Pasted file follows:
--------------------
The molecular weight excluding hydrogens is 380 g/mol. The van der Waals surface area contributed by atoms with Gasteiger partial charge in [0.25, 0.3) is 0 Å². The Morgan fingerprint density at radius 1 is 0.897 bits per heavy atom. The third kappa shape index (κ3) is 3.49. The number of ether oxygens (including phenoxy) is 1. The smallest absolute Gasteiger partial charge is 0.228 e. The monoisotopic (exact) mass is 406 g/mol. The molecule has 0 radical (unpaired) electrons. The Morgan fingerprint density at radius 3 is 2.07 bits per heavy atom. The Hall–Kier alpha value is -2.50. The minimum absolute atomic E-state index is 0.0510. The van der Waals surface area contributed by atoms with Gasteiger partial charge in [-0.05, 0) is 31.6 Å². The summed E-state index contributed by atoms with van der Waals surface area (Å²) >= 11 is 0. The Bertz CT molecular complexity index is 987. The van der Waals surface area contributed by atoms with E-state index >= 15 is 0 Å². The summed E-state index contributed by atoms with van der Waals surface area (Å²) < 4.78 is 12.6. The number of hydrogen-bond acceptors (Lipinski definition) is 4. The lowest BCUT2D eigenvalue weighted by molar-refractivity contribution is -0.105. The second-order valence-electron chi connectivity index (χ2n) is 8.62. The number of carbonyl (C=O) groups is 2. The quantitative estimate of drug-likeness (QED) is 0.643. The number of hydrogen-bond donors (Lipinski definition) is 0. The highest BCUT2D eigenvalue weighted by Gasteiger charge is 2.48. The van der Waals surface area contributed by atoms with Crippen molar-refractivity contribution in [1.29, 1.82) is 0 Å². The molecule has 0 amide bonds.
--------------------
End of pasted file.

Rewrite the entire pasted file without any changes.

The molecular weight excluding hydrogens is 380 g/mol. The van der Waals surface area contributed by atoms with Gasteiger partial charge in [0.25, 0.3) is 0 Å². The Morgan fingerprint density at radius 1 is 0.897 bits per heavy atom. The third kappa shape index (κ3) is 3.49. The number of ether oxygens (including phenoxy) is 1. The smallest absolute Gasteiger partial charge is 0.228 e. The monoisotopic (exact) mass is 406 g/mol. The molecule has 0 radical (unpaired) electrons. The Morgan fingerprint density at radius 3 is 2.07 bits per heavy atom. The Hall–Kier alpha value is -2.50. The minimum absolute atomic E-state index is 0.0510. The van der Waals surface area contributed by atoms with Gasteiger partial charge in [-0.05, 0) is 31.6 Å². The summed E-state index contributed by atoms with van der Waals surface area (Å²) >= 11 is 0. The Bertz CT molecular complexity index is 987. The van der Waals surface area contributed by atoms with E-state index >= 15 is 0 Å². The summed E-state index contributed by atoms with van der Waals surface area (Å²) < 4.78 is 12.6. The number of hydrogen-bond acceptors (Lipinski definition) is 4. The lowest BCUT2D eigenvalue weighted by molar-refractivity contribution is -0.105. The second-order valence-electron chi connectivity index (χ2n) is 8.62. The number of carbonyl (C=O) groups is 2. The quantitative estimate of drug-likeness (QED) is 0.643. The number of hydrogen-bond donors (Lipinski definition) is 0. The highest BCUT2D eigenvalue weighted by Gasteiger charge is 2.48. The van der Waals surface area contributed by atoms with Crippen molar-refractivity contribution in [1.29, 1.82) is 0 Å². The molecule has 0 amide bonds.